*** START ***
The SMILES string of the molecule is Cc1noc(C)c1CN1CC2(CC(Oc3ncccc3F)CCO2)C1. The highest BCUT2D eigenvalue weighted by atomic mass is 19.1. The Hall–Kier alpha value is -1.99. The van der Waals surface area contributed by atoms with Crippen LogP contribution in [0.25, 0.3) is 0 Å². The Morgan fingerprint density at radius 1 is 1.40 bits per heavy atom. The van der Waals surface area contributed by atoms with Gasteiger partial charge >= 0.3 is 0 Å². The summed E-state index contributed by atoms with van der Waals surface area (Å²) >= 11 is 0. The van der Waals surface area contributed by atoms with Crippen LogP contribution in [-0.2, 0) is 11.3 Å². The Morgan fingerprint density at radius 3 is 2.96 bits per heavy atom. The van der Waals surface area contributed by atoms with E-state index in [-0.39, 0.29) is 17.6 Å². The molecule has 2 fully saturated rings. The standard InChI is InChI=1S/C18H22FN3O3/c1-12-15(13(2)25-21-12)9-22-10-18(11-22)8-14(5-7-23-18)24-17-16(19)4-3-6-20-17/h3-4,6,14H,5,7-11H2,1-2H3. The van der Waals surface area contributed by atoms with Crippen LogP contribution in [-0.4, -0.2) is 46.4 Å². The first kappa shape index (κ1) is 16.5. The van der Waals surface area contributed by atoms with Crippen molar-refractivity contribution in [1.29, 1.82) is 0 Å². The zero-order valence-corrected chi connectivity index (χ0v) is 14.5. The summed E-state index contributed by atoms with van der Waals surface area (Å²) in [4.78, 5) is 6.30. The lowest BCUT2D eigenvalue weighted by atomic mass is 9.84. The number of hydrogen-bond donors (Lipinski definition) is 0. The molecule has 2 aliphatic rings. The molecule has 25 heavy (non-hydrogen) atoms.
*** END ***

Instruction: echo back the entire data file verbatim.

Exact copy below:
The SMILES string of the molecule is Cc1noc(C)c1CN1CC2(CC(Oc3ncccc3F)CCO2)C1. The highest BCUT2D eigenvalue weighted by atomic mass is 19.1. The Hall–Kier alpha value is -1.99. The van der Waals surface area contributed by atoms with Crippen LogP contribution in [0.25, 0.3) is 0 Å². The Morgan fingerprint density at radius 1 is 1.40 bits per heavy atom. The van der Waals surface area contributed by atoms with Gasteiger partial charge >= 0.3 is 0 Å². The summed E-state index contributed by atoms with van der Waals surface area (Å²) >= 11 is 0. The van der Waals surface area contributed by atoms with Crippen LogP contribution in [-0.2, 0) is 11.3 Å². The Morgan fingerprint density at radius 3 is 2.96 bits per heavy atom. The van der Waals surface area contributed by atoms with E-state index in [-0.39, 0.29) is 17.6 Å². The molecule has 2 fully saturated rings. The standard InChI is InChI=1S/C18H22FN3O3/c1-12-15(13(2)25-21-12)9-22-10-18(11-22)8-14(5-7-23-18)24-17-16(19)4-3-6-20-17/h3-4,6,14H,5,7-11H2,1-2H3. The van der Waals surface area contributed by atoms with Crippen LogP contribution in [-0.4, -0.2) is 46.4 Å². The first kappa shape index (κ1) is 16.5. The van der Waals surface area contributed by atoms with Crippen molar-refractivity contribution in [1.29, 1.82) is 0 Å². The zero-order valence-corrected chi connectivity index (χ0v) is 14.5. The summed E-state index contributed by atoms with van der Waals surface area (Å²) in [4.78, 5) is 6.30. The lowest BCUT2D eigenvalue weighted by atomic mass is 9.84. The number of hydrogen-bond donors (Lipinski definition) is 0. The molecule has 2 aliphatic rings. The molecule has 25 heavy (non-hydrogen) atoms.